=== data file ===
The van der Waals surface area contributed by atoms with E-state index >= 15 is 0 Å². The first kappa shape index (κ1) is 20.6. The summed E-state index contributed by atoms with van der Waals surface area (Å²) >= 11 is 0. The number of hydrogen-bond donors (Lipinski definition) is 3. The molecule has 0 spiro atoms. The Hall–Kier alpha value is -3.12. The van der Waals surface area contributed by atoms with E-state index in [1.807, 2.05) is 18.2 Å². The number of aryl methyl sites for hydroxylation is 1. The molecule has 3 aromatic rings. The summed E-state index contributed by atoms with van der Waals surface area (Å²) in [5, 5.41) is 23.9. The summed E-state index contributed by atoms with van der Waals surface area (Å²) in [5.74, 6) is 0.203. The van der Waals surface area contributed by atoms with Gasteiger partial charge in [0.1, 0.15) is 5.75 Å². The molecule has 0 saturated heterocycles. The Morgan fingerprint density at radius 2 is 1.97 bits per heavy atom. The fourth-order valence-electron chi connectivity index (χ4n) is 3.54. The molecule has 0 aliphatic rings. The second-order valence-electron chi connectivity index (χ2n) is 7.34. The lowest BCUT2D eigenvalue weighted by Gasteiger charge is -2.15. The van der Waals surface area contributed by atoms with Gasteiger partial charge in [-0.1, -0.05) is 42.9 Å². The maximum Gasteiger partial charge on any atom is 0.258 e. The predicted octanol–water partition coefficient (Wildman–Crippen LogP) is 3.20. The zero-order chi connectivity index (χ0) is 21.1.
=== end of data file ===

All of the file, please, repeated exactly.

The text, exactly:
The van der Waals surface area contributed by atoms with E-state index >= 15 is 0 Å². The first kappa shape index (κ1) is 20.6. The summed E-state index contributed by atoms with van der Waals surface area (Å²) >= 11 is 0. The number of hydrogen-bond donors (Lipinski definition) is 3. The molecule has 0 spiro atoms. The Hall–Kier alpha value is -3.12. The van der Waals surface area contributed by atoms with E-state index in [1.807, 2.05) is 18.2 Å². The number of aryl methyl sites for hydroxylation is 1. The molecule has 3 aromatic rings. The summed E-state index contributed by atoms with van der Waals surface area (Å²) in [5, 5.41) is 23.9. The summed E-state index contributed by atoms with van der Waals surface area (Å²) in [5.74, 6) is 0.203. The van der Waals surface area contributed by atoms with Gasteiger partial charge in [0.1, 0.15) is 5.75 Å². The molecule has 0 saturated heterocycles. The Morgan fingerprint density at radius 2 is 1.97 bits per heavy atom. The fourth-order valence-electron chi connectivity index (χ4n) is 3.54. The molecule has 0 aliphatic rings. The second-order valence-electron chi connectivity index (χ2n) is 7.34. The lowest BCUT2D eigenvalue weighted by Gasteiger charge is -2.15. The van der Waals surface area contributed by atoms with Gasteiger partial charge in [-0.1, -0.05) is 42.9 Å². The maximum Gasteiger partial charge on any atom is 0.258 e. The predicted octanol–water partition coefficient (Wildman–Crippen LogP) is 3.20. The zero-order chi connectivity index (χ0) is 21.1.